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2017 has been a roller coaster — both in the US and abroad, the year ends with the world in a very different place than it was 12 months ago.

However, as has become our tradition, the Business Insider Military and Defense team is going to predict the future.

In the past, we’ve done well. Last year we correctly identified many of the problems the world would face in 2017, including some that directly challenged the new US president — Donald Trump.

It’s clear Trump will have more decisions and crises to face in the upcoming year. To be sure, other global leaders will as well, but the “America First” president has proved to be unpredictable, if nothing else.

Your guides for this year’s journey are Peter Jacobs, Alex Lockie, Christopher Woody, Daniel Brown, David Choi, and Ben Brimelow.

Here’s what we think will happen in 2018:

SEE ALSO: Here’s what we think is going to happen in 2017

DON’T MISS: We took a rare tour of one of the US Navy’s most dangerous warships — nicknamed the ‘Sledgehammer of Freedom’

Trump will remain president of the United States

Impeachment papers introduced in the House. Senators calling for his resignation over sexual assault allegations. And Robert Mueller’s special counsel investigation getting closer to the White House with each new revelation.

It can seem sometimes that the walls are closing in on Trump’s presidency. But, in all likelihood, he’ll still be standing when 2018 comes to a close.

Impeachment proceedings have been shot down by Democratic leadership. Even if “Chuck and Nancy” take up the cause, they’re still the opposition party — Republicans control both houses of Congress and have no reason to usher out a president of their own party.

As a growing group of Democrats call for Trump’s head over longstanding sexual assault allegations, it’s becoming clearer that the charges won’t stick (regardless of their potential validity). Even as a sea change takes over Washington and takes down more lawmakers, the allegations against the president didn’t hobble his candidacy and, barring some new revelation, the White House will stick to its current line — deny, deny, deny.

The obvious albatross around Trump’s neck is the Mueller investigation and the president’s potential ties to Russia.

Everyone from his campaign chairman to his national security adviser to potentially his son and son-in-law may be caught up in it. But Trump remains the president — and will through the next year.

— Peter Jacobs, Military & Defense Editor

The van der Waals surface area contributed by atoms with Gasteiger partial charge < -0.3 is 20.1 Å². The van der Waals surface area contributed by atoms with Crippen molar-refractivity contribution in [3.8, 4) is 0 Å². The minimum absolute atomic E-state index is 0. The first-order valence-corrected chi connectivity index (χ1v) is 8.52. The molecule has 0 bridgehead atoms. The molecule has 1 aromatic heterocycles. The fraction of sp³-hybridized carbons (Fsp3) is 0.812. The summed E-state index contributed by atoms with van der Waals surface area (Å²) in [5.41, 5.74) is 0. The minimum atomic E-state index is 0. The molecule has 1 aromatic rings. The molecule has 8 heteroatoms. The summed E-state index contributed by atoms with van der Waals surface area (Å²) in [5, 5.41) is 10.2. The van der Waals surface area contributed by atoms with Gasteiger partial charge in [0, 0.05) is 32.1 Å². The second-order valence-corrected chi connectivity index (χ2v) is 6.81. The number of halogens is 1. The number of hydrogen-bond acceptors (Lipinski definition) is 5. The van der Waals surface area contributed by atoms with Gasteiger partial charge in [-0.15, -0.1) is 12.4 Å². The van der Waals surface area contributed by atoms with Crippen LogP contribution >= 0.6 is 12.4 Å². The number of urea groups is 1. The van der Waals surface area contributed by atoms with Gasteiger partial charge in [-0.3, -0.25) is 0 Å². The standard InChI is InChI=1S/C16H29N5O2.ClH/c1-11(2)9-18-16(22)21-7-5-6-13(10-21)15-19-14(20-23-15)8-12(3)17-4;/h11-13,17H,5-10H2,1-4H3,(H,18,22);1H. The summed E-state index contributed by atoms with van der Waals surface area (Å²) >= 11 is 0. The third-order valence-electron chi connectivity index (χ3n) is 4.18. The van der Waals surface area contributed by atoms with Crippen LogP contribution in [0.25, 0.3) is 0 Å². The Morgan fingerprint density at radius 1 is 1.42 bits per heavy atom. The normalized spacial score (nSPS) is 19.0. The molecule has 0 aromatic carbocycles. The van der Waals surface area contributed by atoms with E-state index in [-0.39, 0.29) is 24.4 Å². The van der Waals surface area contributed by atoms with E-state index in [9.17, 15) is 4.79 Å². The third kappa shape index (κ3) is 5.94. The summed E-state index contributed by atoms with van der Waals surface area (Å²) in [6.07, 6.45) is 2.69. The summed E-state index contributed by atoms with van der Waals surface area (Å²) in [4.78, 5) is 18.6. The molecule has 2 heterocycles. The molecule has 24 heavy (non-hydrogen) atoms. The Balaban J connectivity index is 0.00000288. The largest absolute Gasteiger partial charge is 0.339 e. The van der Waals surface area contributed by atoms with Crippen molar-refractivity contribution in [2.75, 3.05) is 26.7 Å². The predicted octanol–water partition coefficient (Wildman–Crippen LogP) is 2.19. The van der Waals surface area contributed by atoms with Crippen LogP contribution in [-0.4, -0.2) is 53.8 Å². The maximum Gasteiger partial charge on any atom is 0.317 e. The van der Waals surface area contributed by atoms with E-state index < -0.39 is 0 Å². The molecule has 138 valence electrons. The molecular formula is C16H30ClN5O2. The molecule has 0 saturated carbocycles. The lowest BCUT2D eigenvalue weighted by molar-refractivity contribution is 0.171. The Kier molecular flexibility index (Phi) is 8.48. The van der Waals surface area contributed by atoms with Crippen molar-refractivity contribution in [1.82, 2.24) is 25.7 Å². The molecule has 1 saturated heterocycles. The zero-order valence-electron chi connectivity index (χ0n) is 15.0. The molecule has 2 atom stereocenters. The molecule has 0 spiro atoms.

The US and North Korea will not enter into large scale war

As I have argued elsewhere, both the US and North Korea have too much to lose to go to war. Both sides can achieve a palatable outcome without exchanging nukes.

That said, Trump will continue his “maximum pressure” approach to North Korea and bring the world to the brink of war. North Korea will complete additional tests of nuclear devices or ballistic missiles. International diplomats will bite their fingernails to the stub but ultimately a large scale war won’t break out.

This is not to say small scuffles may happen. The US may board a North Korean ship, or attempt to shoot down a missile test.

North Korea may shell a relatively uninhabited part of South Korea. It may detain more US or South Korean citizens. It may lodge a cyber offensive or emulate some of Russia’s “hybrid war” tactics in the South, but the big show doesn’t happen.

Remember: There is tremendous leverage in threatening to initiate the end of the world with nuclear war, but nothing to be gained by actually ending it.

— Alex Lockie, News Editor

China will flex its muscles in the Sea of Japan

China’s actions in the Pacific have not exactly been warm and inviting.

China conducted a number of flying missions that made Japan rather nervous this year. These were usually with H-6 bombers and other surveillance aircraft over the Miyako Strait, an open area of water between Miyako Island and Okinawa Island.

When Japan complained about violations of its airspace and the increased activity, the Chinese responded with an abrupt statement: “Get used to it.”

With China’s rhetoric getting increasingly assertive, and its new aircraft carrier sailing the waters, China can be expected to flex its naval muscle in the area.

— Ben Brimelow, Military & Defense Intern

See the rest of the story at Business Insider